Well, understandably, it is the economy that people care about. However, Americans need to have a realistic expectation or perspective of what a recovery not only might look like, but also how long it will take.
Unfortunately, Republicans plan to seize the impatience of our "immediate gratification" society to create unrealistic expectations as to how long it takes an economy, which nearly completely collapsed, to realize a quantifiable recovery.
One interesting comparison is the Great Depression, which began in the late 1920s and did not fully recover until the late 1930s. There are some amazing parallels to this recession, such as the collapse of the stock market, high unemployment, bank failures and an intense concentration of wealth- where the richest one percent owned 40 percent of the nation's wealth.
Currently, the richest one percent owns about 34 percent of the nation's wealth and the top 20 percent own about 85 percent of the nation's wealth. The gap between the country's richest and poorest is at a modern high.
Equally interesting are the taxes levied on the nation's wealthiest. In the 1920s, which was the precursor of the Great Depression, the top tax rate went from 73 percent in 1921 to 25 percent in 1925. It was not until the end of the Great Depression that the top tax rate was back up to as high 94 percent. High taxes on the wealthiest remained consistent until the Regan era, who lowered taxes to as low as 28 percent.
So when President Obama speaks of "spreading the wealth" and letting the tax cuts expire, he has history on his side. Unbelievably, Republicans don't want the tax cuts to expire-which would provide as much as three million dollars in tax savings to each of America's wealthiest families. Unbelievably, Republicans are able to sell tax cuts to the middle and lower classes-- who consistently vote against their own interests.
Another area Republicans try to sell the tax burden is on corporations, under the guise that a lower tax would mean more jobs. Interestingly, many corporations are doing remarkably well. And, in fact, while pocketing record profits, some are actually laying off employees. Harley-Davidson is one recent example who plans to lay off another 1500 employees despite recognizing a profit of 71 million in the second quarter of this year. Other companies are following their lead, collectively recording corporate profits as high 1.2 trillion while 30 million employees remain laid off. Companies continue to use temporary employees or pay overtime because it is cheaper and they don't have to pay benefits. If this country is demanding job creation, it should start here-with American corporations.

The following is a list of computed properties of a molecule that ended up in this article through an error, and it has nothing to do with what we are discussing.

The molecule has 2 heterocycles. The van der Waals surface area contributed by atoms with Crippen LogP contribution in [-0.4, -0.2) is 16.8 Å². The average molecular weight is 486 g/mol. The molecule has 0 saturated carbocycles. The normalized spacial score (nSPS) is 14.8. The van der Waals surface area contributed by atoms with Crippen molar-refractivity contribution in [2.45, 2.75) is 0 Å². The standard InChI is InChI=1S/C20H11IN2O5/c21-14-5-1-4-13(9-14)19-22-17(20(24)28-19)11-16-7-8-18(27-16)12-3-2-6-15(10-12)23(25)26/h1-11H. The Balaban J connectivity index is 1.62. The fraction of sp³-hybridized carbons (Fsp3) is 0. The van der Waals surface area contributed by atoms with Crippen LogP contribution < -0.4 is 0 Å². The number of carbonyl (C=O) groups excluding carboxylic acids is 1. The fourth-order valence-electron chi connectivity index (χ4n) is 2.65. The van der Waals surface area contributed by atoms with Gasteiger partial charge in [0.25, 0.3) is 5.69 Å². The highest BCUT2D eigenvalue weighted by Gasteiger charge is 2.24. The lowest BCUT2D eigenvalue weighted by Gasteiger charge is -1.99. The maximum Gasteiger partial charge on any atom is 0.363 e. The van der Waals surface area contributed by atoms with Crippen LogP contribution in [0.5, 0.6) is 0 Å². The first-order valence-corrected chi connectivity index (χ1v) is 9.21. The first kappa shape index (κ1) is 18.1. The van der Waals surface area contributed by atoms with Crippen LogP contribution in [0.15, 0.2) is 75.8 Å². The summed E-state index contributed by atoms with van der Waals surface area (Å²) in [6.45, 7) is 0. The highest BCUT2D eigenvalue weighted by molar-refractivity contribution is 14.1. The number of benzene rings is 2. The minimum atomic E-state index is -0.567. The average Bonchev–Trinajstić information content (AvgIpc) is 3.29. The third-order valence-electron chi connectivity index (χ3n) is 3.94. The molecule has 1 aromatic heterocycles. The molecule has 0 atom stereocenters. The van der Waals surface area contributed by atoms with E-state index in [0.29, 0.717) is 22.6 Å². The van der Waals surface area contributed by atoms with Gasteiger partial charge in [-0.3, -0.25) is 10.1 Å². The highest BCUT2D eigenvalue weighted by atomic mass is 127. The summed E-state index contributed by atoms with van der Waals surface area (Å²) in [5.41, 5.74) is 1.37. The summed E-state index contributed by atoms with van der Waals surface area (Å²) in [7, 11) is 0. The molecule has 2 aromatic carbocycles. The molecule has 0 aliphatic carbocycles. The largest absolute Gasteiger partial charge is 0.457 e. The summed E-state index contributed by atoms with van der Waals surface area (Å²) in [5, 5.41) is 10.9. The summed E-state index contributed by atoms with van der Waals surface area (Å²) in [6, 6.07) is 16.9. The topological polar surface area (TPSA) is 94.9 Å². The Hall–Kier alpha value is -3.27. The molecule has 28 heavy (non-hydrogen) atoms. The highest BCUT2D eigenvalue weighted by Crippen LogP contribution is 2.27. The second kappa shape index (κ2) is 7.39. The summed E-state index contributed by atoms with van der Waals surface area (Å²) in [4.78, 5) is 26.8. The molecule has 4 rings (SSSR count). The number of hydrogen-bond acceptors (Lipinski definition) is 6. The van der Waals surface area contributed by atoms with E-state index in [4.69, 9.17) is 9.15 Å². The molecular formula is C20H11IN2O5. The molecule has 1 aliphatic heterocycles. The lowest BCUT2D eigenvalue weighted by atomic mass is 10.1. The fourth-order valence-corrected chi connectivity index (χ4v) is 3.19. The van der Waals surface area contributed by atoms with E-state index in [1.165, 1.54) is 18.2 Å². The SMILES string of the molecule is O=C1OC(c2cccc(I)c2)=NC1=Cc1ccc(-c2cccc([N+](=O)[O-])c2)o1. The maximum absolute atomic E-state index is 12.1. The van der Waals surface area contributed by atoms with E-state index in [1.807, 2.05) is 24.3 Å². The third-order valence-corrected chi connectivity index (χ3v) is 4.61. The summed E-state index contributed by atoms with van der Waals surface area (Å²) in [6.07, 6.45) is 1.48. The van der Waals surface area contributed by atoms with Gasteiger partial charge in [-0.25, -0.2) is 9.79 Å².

Economic systems are complicated and certainly if they were easily managed there would never be a recession, let alone the need for a recovery.
The collapse of the housing market, for example, put a considerable strain on the economy and its trail is easy to hypothesize. The financial institutions and government made home loans available to people who were probably not in the positions to afford them-thus increasing the supply of homebuyers. This increase in supply of buyers created a demand for homes and new construction that increased prices (and it did not hurt that many homebuyers were approved for significantly more than they could afford).
This demand drove up housing prices, which created artificial wealth in the homes and both drove consumer confidence, and, much worse, made the equity in homes available for loans or the inspiration of home refinancing. This wealth was often put back into the economy as homeowners performed home improvements, took vacations or paid off credit cards.
But when the financial institutions were finished selling their souls and the economy could no longer support all the new mortgages (and other debt incurred), something had to give. Manufacturing fell, foreclosures skyrocketed, home prices collapsed and auto sales stalled.
The point is that with any economic recession, there are many factors to be considered. Some of that consideration is economic theory-such as how much of a nation's wealth should be tied up in the top percentage of its population. Other factors include the impact of tax rates, the responsibility of the private sector, and the consequences of financial irresponsibility.
More importantly is the realization that our economic system has been severely damaged. There are no magic wands, quick fixes or set recovery dates. Some are calling for a double dip recession, and I think they might be right. However, it is unrealistic to believe, and disingenuous to promote for political gain, that the country should have fully recovered by now. What a mistake it would be to change economic theories now-back to the theory that led to the crisis in the first place.
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